When considering Persephone’s experiences, she could benefit from the support of Sweet Chestnut. Persephone is undergoing a great trauma, perhaps her life’s “rock bottom.” Being kidnapped and forced into marriage in the Underworld and separated from all her family and friends could certainly be thought of as a “dark night of the soul.” Her mother’s protests to try to get her back seemed to be a light of possibility, but it would have been incredibly difficult and potentially re-traumatizing to realize that she was tricked into consuming pomegranate seed that bound her permanently to the Underworld.
This painful situation is deeply personal to Persephone; her transition from girlhood to womanhood was violent and caused her suffering. Like those who benefit from Sweet Chestnut, there was certainly an element of being utterly alone in her suffering; for Persephone, she was literally alienated from everyone except her kidnapper, so this was true on both the physical and the metaphysical levels.
Although no one should have to deal with the circumstances Persephone is facing, the final compromise of spending part of her time in the Underworld and part of her time back with her mother means that she does have to find a way to cope with this new reality. If Persephone worked with Sweet Chestnut flower essence, it could help her to come to terms with her new identity - not just as in her transition into womanhood, but also into her new capacity as Queen of the Underworld. A sense of surrender and openness to a new identity could support Persephone as she finds herself in a role she never imagined, connected to those who worship her both in life and in death. Additionally, Persephone’s return from the Underworld each year can partner energetically with Sweet Chestnut’s quality of rebirth; Persephone, along with all of the plants that finally bloom when she leaves the underworld, may be able to tap into a transcendent sense of being reborn each year as the seasons shift. Because of her dark night of the soul, Persephone ends up occupying a unique space between mortal and immortal as she ventures back and forth from the underworld, where she is one of the only immortals in a dwelling meant for mortals when they meet their deaths, yet can still return to Earth and Mount Olympus to be with her mother and friends.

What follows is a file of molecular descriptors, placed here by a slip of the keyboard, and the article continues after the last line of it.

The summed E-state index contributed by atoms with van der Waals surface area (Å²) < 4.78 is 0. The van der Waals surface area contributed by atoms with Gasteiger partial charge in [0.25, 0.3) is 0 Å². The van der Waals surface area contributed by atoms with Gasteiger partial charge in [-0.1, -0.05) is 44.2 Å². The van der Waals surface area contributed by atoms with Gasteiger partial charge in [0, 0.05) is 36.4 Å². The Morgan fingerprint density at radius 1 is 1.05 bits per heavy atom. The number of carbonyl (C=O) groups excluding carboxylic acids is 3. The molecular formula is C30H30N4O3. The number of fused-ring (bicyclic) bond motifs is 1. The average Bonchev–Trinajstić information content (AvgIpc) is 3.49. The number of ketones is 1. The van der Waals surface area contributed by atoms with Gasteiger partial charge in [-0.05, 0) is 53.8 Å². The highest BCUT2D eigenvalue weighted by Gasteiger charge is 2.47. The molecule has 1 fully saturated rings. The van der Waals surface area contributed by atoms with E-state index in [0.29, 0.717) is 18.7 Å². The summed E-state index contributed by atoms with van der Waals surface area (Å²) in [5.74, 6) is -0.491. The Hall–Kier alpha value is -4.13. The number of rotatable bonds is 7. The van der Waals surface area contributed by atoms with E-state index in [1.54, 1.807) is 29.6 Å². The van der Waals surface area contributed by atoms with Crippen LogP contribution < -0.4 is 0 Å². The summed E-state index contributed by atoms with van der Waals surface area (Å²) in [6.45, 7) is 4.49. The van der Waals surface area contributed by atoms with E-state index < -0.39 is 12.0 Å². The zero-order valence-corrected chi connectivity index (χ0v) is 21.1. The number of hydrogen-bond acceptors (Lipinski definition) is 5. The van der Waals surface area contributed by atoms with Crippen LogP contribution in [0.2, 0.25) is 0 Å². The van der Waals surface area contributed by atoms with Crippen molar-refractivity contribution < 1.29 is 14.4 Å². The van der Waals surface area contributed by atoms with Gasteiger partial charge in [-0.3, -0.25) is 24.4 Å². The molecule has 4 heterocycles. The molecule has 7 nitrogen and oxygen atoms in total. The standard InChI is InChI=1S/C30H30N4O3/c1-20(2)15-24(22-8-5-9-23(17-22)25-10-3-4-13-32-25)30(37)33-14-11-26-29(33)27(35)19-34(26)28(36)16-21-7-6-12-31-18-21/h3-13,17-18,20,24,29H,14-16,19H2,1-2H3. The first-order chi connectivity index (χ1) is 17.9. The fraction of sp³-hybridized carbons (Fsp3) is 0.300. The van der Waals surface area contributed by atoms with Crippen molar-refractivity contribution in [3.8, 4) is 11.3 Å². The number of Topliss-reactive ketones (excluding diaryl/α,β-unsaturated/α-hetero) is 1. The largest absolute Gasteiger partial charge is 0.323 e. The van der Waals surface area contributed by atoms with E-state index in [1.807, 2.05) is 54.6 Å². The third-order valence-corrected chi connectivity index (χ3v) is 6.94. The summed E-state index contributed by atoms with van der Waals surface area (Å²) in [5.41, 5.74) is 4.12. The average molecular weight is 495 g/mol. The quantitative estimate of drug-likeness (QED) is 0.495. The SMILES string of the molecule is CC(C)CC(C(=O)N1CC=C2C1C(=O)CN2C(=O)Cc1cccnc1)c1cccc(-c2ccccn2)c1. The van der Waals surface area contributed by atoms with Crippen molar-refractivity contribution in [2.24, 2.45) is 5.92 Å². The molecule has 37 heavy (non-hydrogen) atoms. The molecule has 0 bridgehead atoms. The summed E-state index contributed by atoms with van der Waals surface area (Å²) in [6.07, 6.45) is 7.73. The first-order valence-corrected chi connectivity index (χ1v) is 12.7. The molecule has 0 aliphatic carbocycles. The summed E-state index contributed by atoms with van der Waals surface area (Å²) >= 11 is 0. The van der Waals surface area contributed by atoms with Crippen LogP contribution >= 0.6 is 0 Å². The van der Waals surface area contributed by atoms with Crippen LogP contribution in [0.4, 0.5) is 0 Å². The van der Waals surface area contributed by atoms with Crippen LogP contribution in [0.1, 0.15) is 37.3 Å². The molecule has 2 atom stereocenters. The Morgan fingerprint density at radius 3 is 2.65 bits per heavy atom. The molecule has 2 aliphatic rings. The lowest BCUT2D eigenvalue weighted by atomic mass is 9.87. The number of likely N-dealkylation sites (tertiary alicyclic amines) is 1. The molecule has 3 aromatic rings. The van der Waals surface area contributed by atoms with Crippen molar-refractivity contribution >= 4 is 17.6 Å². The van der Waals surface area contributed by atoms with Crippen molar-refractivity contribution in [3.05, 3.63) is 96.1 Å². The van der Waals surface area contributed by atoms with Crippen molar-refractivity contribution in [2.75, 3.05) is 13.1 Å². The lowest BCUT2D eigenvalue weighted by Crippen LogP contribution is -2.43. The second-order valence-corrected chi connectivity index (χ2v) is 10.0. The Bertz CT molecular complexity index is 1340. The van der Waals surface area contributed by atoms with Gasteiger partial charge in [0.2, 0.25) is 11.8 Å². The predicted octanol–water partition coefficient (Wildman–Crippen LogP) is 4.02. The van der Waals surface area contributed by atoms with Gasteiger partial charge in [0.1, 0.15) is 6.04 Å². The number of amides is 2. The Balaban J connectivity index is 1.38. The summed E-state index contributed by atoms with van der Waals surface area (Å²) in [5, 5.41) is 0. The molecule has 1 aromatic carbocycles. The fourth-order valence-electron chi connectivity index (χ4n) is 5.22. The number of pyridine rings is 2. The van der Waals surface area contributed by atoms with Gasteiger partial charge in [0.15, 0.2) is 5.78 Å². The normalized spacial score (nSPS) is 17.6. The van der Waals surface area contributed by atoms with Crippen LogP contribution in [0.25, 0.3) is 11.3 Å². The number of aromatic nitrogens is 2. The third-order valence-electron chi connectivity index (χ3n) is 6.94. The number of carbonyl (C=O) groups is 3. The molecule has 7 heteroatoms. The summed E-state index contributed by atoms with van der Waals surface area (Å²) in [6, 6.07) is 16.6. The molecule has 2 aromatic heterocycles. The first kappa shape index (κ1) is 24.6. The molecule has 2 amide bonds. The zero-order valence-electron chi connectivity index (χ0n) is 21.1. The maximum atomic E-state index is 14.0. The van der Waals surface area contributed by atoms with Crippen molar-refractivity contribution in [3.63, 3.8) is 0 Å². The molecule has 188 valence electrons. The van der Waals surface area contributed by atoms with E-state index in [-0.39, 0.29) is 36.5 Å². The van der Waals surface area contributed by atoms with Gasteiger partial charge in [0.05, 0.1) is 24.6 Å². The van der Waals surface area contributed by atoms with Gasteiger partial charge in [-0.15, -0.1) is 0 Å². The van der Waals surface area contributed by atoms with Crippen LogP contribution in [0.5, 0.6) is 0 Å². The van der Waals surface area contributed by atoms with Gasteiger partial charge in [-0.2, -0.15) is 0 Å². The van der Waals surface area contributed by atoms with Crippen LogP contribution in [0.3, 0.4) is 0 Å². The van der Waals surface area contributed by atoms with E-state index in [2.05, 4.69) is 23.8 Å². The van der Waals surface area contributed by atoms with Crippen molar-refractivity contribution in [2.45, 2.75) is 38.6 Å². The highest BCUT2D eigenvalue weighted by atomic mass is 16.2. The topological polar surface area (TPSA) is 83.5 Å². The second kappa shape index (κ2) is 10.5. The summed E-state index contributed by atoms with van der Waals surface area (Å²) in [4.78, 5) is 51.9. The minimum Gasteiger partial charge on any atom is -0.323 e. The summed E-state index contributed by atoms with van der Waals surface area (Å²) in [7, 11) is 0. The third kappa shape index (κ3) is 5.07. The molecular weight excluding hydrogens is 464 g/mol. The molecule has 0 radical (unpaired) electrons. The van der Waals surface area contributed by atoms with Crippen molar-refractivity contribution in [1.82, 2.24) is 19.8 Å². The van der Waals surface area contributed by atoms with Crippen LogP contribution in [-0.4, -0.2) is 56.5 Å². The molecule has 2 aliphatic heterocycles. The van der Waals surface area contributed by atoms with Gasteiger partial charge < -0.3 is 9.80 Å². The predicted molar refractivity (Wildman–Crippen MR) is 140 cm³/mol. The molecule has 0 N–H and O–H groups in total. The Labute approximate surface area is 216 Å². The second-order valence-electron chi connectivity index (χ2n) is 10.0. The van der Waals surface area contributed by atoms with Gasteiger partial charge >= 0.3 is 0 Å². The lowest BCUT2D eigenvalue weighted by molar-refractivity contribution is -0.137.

Images of Sweet Chestnut From: https://www.fesflowers.com/sweet-chestnut-nourishment-soul/ and https://www.fesflowers.com/catablog-items/sweet-chestnut/